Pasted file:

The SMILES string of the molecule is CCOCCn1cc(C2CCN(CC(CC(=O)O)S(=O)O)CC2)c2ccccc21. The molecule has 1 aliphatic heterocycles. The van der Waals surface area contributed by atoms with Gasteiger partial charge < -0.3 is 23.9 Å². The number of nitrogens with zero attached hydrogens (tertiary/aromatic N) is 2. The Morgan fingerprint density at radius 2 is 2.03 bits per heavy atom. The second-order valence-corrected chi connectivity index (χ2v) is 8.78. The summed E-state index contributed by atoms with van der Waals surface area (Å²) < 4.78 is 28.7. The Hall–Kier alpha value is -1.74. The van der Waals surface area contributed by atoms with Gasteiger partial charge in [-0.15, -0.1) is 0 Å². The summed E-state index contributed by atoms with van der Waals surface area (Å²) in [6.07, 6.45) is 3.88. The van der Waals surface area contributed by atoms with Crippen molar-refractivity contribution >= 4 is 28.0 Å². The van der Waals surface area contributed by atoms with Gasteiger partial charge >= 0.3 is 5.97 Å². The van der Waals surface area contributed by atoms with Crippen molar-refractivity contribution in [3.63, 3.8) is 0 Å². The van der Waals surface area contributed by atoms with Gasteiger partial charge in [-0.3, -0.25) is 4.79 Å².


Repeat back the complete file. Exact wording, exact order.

The SMILES string of the molecule is CCOCCn1cc(C2CCN(CC(CC(=O)O)S(=O)O)CC2)c2ccccc21. The molecule has 1 aliphatic heterocycles. The van der Waals surface area contributed by atoms with Gasteiger partial charge < -0.3 is 23.9 Å². The number of nitrogens with zero attached hydrogens (tertiary/aromatic N) is 2. The Morgan fingerprint density at radius 2 is 2.03 bits per heavy atom. The second-order valence-corrected chi connectivity index (χ2v) is 8.78. The summed E-state index contributed by atoms with van der Waals surface area (Å²) < 4.78 is 28.7. The Hall–Kier alpha value is -1.74. The van der Waals surface area contributed by atoms with Gasteiger partial charge in [-0.15, -0.1) is 0 Å². The summed E-state index contributed by atoms with van der Waals surface area (Å²) in [6.07, 6.45) is 3.88. The van der Waals surface area contributed by atoms with Crippen molar-refractivity contribution >= 4 is 28.0 Å². The van der Waals surface area contributed by atoms with Gasteiger partial charge >= 0.3 is 5.97 Å². The van der Waals surface area contributed by atoms with Crippen molar-refractivity contribution in [3.63, 3.8) is 0 Å². The van der Waals surface area contributed by atoms with Gasteiger partial charge in [-0.3, -0.25) is 4.79 Å².